By Kirsty Oswald, medwireNews Reporter
Data from Taiwan show that asthma is associated with a significant increase in the risk for pulmonary embolism (PE), particularly in patients who experience exacerbations.
The research team analyzed data on 31,402 asthma patients who were newly diagnosed between 2002 and 2008 and 125,228 individuals from the general population matched for age, gender, and index year.
They found that, after adjusting for confounders including thrombosis risk factors, the risk for PE was 3.24-fold greater in patients with asthma than those without, at respective rates of 10.20 and 3.09 per 100,000 person–years.
The increased risk among asthma patients was significant in all age groups but the incidence of PE increased with age, such that in those aged over 65 years, it was 30.90 versus 9.75 per 100,000 person–years in those with and without asthma, respectively.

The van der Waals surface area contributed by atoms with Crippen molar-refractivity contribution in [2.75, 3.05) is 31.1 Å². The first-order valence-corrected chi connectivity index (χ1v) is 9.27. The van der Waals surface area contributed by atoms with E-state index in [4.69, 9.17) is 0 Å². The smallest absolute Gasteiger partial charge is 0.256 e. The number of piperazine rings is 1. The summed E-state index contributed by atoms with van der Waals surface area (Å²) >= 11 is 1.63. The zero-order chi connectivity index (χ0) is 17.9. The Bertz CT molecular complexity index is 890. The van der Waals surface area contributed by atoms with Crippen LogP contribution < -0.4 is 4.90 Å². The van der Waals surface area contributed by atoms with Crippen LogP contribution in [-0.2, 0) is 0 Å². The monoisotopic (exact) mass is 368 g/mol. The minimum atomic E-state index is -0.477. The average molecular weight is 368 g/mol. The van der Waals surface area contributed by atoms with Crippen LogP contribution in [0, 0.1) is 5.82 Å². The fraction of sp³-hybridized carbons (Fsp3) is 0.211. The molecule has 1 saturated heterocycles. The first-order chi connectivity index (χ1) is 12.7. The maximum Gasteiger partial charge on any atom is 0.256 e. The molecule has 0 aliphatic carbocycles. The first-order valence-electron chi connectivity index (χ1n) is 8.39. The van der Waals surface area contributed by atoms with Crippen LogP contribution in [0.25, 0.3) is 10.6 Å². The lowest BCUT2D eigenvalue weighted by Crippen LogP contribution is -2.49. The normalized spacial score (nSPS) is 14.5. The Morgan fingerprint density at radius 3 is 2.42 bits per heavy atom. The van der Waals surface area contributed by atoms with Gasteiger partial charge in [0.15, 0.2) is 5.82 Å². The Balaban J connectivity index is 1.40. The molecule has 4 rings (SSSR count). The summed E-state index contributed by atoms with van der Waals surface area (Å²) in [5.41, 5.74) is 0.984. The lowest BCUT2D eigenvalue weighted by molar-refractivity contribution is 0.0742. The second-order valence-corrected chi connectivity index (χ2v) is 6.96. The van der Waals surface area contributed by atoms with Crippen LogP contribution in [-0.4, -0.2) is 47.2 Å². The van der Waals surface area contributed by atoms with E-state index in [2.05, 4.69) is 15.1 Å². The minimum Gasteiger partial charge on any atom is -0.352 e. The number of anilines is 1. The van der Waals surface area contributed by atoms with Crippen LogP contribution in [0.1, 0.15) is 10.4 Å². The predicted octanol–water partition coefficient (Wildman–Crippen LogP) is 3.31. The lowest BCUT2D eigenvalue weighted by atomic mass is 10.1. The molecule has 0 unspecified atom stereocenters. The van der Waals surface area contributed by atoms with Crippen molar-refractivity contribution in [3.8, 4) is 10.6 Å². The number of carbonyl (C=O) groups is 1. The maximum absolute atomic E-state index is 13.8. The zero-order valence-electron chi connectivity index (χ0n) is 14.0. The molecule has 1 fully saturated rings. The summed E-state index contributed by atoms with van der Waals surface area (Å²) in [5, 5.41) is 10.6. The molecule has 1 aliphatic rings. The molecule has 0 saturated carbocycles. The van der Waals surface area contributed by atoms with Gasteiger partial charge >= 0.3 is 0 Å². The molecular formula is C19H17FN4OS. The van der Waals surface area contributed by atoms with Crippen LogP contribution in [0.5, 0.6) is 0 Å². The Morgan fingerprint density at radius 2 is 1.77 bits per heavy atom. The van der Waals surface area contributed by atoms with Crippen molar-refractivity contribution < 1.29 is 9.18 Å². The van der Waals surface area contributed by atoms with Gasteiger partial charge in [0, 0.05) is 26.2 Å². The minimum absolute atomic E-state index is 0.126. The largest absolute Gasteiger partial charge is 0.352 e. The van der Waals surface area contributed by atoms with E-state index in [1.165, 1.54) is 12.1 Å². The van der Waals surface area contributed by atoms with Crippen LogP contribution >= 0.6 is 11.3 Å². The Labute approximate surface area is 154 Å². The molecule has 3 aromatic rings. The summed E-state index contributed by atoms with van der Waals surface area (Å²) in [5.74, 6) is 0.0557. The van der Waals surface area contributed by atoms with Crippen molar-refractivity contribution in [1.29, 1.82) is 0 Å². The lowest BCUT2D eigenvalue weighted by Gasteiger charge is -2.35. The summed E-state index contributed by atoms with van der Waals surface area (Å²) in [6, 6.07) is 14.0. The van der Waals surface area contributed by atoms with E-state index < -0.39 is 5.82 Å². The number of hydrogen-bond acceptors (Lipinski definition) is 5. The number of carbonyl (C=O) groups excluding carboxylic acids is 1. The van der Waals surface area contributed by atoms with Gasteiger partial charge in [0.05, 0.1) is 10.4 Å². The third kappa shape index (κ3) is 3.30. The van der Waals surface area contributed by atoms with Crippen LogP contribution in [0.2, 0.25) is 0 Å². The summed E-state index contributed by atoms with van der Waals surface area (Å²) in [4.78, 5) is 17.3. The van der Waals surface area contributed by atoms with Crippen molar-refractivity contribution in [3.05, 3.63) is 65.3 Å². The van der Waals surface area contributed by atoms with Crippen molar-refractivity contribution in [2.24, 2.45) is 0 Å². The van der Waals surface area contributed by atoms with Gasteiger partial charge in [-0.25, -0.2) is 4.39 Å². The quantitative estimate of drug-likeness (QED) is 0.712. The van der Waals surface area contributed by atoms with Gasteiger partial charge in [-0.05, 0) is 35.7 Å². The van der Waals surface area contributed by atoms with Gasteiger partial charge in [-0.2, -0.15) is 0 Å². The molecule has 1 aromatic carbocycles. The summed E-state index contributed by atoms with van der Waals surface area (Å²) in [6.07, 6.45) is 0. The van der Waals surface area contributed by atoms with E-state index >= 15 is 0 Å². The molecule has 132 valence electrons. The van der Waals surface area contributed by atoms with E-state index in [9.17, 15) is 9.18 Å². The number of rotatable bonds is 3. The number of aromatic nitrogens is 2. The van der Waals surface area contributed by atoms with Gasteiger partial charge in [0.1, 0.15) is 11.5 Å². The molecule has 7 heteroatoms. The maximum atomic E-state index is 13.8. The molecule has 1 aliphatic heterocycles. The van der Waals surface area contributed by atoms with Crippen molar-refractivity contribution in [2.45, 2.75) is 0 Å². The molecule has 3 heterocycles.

And, the team reports that the risk for PE increased with the number of emergency room visits and hospital admissions for exacerbation. Asthma patients who had two or fewer visits had no increased risk compared with those in the non-asthmatic cohort whereas those who had four or more visits had a nine-fold increased risk for PE.
“This finding suggests poor control as an important factor for PE in asthmatic patients,” comment the authors, led by Chia-Hung Kao (China Medical University, Taichung, Taiwan).
Several reports have shown an increased prevalence of PE among patients with chronic obstructive pulmonary disease, and patients with asthma have also been shown to have elevated levels of coagulation factors.
However, only one previous study has addressed the association between asthma and PE, explain the authors.
Writing in the European Respiratory Journal, they conclude that their findings “highlight the importance of clinical awareness of potential PE development among asthmatic patients.”
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